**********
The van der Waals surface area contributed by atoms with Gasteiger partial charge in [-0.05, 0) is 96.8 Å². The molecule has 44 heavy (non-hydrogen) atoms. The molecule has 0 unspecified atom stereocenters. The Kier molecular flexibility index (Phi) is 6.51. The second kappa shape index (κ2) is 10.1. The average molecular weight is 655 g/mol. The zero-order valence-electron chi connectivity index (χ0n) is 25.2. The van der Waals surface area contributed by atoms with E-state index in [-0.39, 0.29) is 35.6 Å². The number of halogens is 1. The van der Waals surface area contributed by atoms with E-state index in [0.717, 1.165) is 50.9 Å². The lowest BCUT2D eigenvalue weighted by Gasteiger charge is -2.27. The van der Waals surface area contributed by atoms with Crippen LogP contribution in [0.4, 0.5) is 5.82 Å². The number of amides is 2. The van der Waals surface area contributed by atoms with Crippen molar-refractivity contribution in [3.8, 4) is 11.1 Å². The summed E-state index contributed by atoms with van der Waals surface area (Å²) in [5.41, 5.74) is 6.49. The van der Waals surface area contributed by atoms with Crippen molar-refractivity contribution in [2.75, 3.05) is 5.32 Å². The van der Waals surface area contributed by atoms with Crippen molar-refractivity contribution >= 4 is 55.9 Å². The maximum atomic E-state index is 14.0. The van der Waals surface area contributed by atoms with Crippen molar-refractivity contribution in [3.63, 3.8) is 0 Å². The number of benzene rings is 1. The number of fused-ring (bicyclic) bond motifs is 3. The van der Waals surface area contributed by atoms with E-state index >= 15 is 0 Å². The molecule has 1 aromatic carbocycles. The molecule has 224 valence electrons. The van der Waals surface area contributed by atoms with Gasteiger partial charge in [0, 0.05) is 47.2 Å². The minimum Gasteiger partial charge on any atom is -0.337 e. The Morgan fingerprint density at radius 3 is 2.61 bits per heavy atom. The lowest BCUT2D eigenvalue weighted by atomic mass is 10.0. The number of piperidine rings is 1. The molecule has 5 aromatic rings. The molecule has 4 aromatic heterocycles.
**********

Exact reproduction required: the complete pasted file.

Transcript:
The van der Waals surface area contributed by atoms with Gasteiger partial charge in [-0.05, 0) is 96.8 Å². The molecule has 44 heavy (non-hydrogen) atoms. The molecule has 0 unspecified atom stereocenters. The Kier molecular flexibility index (Phi) is 6.51. The second kappa shape index (κ2) is 10.1. The average molecular weight is 655 g/mol. The zero-order valence-electron chi connectivity index (χ0n) is 25.2. The van der Waals surface area contributed by atoms with E-state index in [-0.39, 0.29) is 35.6 Å². The number of halogens is 1. The van der Waals surface area contributed by atoms with E-state index in [0.717, 1.165) is 50.9 Å². The lowest BCUT2D eigenvalue weighted by Gasteiger charge is -2.27. The van der Waals surface area contributed by atoms with Crippen LogP contribution in [0.4, 0.5) is 5.82 Å². The number of amides is 2. The van der Waals surface area contributed by atoms with Crippen molar-refractivity contribution in [3.8, 4) is 11.1 Å². The summed E-state index contributed by atoms with van der Waals surface area (Å²) in [5.41, 5.74) is 6.49. The van der Waals surface area contributed by atoms with Crippen molar-refractivity contribution in [2.75, 3.05) is 5.32 Å². The van der Waals surface area contributed by atoms with Crippen molar-refractivity contribution >= 4 is 55.9 Å². The maximum atomic E-state index is 14.0. The van der Waals surface area contributed by atoms with Crippen molar-refractivity contribution in [3.63, 3.8) is 0 Å². The number of benzene rings is 1. The number of fused-ring (bicyclic) bond motifs is 3. The van der Waals surface area contributed by atoms with E-state index >= 15 is 0 Å². The molecule has 1 aromatic carbocycles. The molecule has 224 valence electrons. The van der Waals surface area contributed by atoms with Gasteiger partial charge in [0, 0.05) is 47.2 Å². The minimum Gasteiger partial charge on any atom is -0.337 e. The Morgan fingerprint density at radius 3 is 2.61 bits per heavy atom. The lowest BCUT2D eigenvalue weighted by atomic mass is 10.0. The number of piperidine rings is 1. The molecule has 5 aromatic rings. The molecule has 4 aromatic heterocycles.